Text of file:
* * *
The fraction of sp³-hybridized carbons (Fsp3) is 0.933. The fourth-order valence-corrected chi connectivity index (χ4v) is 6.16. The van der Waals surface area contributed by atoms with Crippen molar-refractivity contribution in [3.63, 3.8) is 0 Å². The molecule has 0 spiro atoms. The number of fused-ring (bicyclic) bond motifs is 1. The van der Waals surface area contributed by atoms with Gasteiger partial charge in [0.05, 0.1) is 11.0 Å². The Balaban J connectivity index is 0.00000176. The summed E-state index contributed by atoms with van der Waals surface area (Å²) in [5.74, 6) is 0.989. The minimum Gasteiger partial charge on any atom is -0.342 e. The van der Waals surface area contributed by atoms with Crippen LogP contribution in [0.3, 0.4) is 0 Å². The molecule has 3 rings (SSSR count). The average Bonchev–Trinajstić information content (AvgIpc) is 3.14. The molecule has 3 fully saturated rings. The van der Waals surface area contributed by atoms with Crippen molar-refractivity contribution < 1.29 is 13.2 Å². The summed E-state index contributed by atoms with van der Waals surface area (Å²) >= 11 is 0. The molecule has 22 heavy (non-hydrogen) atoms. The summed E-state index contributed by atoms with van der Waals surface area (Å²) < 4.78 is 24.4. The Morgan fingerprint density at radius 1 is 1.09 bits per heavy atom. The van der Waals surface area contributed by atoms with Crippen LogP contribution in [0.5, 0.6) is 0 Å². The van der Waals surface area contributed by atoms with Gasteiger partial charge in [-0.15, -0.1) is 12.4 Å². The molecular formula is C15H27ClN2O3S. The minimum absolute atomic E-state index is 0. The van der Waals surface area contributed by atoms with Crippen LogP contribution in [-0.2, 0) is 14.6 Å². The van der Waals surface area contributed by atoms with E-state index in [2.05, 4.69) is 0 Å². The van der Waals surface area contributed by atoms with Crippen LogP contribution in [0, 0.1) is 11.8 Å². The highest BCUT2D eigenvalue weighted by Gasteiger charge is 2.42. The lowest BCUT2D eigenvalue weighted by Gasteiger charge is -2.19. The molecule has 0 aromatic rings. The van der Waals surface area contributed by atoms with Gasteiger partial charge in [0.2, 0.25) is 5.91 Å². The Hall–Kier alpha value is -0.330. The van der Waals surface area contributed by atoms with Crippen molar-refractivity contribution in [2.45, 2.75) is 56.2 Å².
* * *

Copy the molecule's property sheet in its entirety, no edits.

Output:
The fraction of sp³-hybridized carbons (Fsp3) is 0.933. The fourth-order valence-corrected chi connectivity index (χ4v) is 6.16. The van der Waals surface area contributed by atoms with Crippen molar-refractivity contribution in [3.63, 3.8) is 0 Å². The molecule has 0 spiro atoms. The number of fused-ring (bicyclic) bond motifs is 1. The van der Waals surface area contributed by atoms with Gasteiger partial charge in [0.05, 0.1) is 11.0 Å². The Balaban J connectivity index is 0.00000176. The summed E-state index contributed by atoms with van der Waals surface area (Å²) in [5.74, 6) is 0.989. The minimum Gasteiger partial charge on any atom is -0.342 e. The van der Waals surface area contributed by atoms with Crippen LogP contribution in [0.3, 0.4) is 0 Å². The molecule has 3 rings (SSSR count). The average Bonchev–Trinajstić information content (AvgIpc) is 3.14. The molecule has 3 fully saturated rings. The van der Waals surface area contributed by atoms with Crippen molar-refractivity contribution < 1.29 is 13.2 Å². The summed E-state index contributed by atoms with van der Waals surface area (Å²) >= 11 is 0. The molecule has 22 heavy (non-hydrogen) atoms. The summed E-state index contributed by atoms with van der Waals surface area (Å²) < 4.78 is 24.4. The Morgan fingerprint density at radius 1 is 1.09 bits per heavy atom. The van der Waals surface area contributed by atoms with Crippen LogP contribution in [0.5, 0.6) is 0 Å². The van der Waals surface area contributed by atoms with Gasteiger partial charge in [-0.15, -0.1) is 12.4 Å². The molecular formula is C15H27ClN2O3S. The minimum absolute atomic E-state index is 0. The van der Waals surface area contributed by atoms with Crippen LogP contribution in [-0.2, 0) is 14.6 Å². The van der Waals surface area contributed by atoms with E-state index in [2.05, 4.69) is 0 Å². The van der Waals surface area contributed by atoms with Crippen LogP contribution in [0, 0.1) is 11.8 Å². The highest BCUT2D eigenvalue weighted by Gasteiger charge is 2.42. The lowest BCUT2D eigenvalue weighted by Gasteiger charge is -2.19. The molecule has 0 aromatic rings. The van der Waals surface area contributed by atoms with Gasteiger partial charge in [0.2, 0.25) is 5.91 Å². The Hall–Kier alpha value is -0.330. The van der Waals surface area contributed by atoms with Crippen molar-refractivity contribution in [2.45, 2.75) is 56.2 Å².